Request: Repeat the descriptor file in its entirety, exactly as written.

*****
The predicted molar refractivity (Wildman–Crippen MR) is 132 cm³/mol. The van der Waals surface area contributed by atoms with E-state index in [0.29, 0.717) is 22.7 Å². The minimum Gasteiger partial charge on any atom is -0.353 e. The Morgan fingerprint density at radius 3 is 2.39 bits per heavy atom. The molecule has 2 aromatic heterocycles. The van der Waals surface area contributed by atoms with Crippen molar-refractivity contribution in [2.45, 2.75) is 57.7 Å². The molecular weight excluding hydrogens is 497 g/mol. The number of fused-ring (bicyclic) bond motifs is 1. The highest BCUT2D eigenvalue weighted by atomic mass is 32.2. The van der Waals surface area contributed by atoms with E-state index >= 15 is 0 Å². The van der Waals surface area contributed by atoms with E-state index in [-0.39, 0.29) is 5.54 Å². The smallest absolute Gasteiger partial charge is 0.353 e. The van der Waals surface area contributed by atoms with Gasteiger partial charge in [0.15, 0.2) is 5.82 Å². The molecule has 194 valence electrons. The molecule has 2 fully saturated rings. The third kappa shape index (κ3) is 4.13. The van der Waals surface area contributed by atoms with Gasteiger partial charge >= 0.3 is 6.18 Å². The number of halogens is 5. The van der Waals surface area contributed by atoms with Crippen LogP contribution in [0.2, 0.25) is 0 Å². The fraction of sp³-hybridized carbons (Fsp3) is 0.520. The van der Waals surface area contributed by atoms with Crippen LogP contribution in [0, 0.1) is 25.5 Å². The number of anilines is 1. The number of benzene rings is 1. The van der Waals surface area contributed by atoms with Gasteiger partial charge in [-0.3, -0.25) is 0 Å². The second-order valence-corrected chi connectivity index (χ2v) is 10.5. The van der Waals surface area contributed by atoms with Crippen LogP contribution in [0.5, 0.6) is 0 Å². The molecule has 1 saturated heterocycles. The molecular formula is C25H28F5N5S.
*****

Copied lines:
The predicted molar refractivity (Wildman–Crippen MR) is 132 cm³/mol. The van der Waals surface area contributed by atoms with E-state index in [0.29, 0.717) is 22.7 Å². The minimum Gasteiger partial charge on any atom is -0.353 e. The Morgan fingerprint density at radius 3 is 2.39 bits per heavy atom. The molecule has 2 aromatic heterocycles. The van der Waals surface area contributed by atoms with Crippen molar-refractivity contribution in [2.45, 2.75) is 57.7 Å². The molecular weight excluding hydrogens is 497 g/mol. The number of fused-ring (bicyclic) bond motifs is 1. The highest BCUT2D eigenvalue weighted by atomic mass is 32.2. The van der Waals surface area contributed by atoms with E-state index >= 15 is 0 Å². The van der Waals surface area contributed by atoms with E-state index in [-0.39, 0.29) is 5.54 Å². The smallest absolute Gasteiger partial charge is 0.353 e. The van der Waals surface area contributed by atoms with Gasteiger partial charge in [0.15, 0.2) is 5.82 Å². The molecule has 194 valence electrons. The molecule has 2 fully saturated rings. The third kappa shape index (κ3) is 4.13. The van der Waals surface area contributed by atoms with Gasteiger partial charge >= 0.3 is 6.18 Å². The number of halogens is 5. The van der Waals surface area contributed by atoms with Crippen LogP contribution in [0.2, 0.25) is 0 Å². The fraction of sp³-hybridized carbons (Fsp3) is 0.520. The van der Waals surface area contributed by atoms with Crippen LogP contribution in [0, 0.1) is 25.5 Å². The number of anilines is 1. The number of benzene rings is 1. The van der Waals surface area contributed by atoms with Gasteiger partial charge in [-0.3, -0.25) is 0 Å². The second-order valence-corrected chi connectivity index (χ2v) is 10.5. The van der Waals surface area contributed by atoms with Crippen LogP contribution in [0.5, 0.6) is 0 Å². The molecule has 1 saturated heterocycles. The molecular formula is C25H28F5N5S.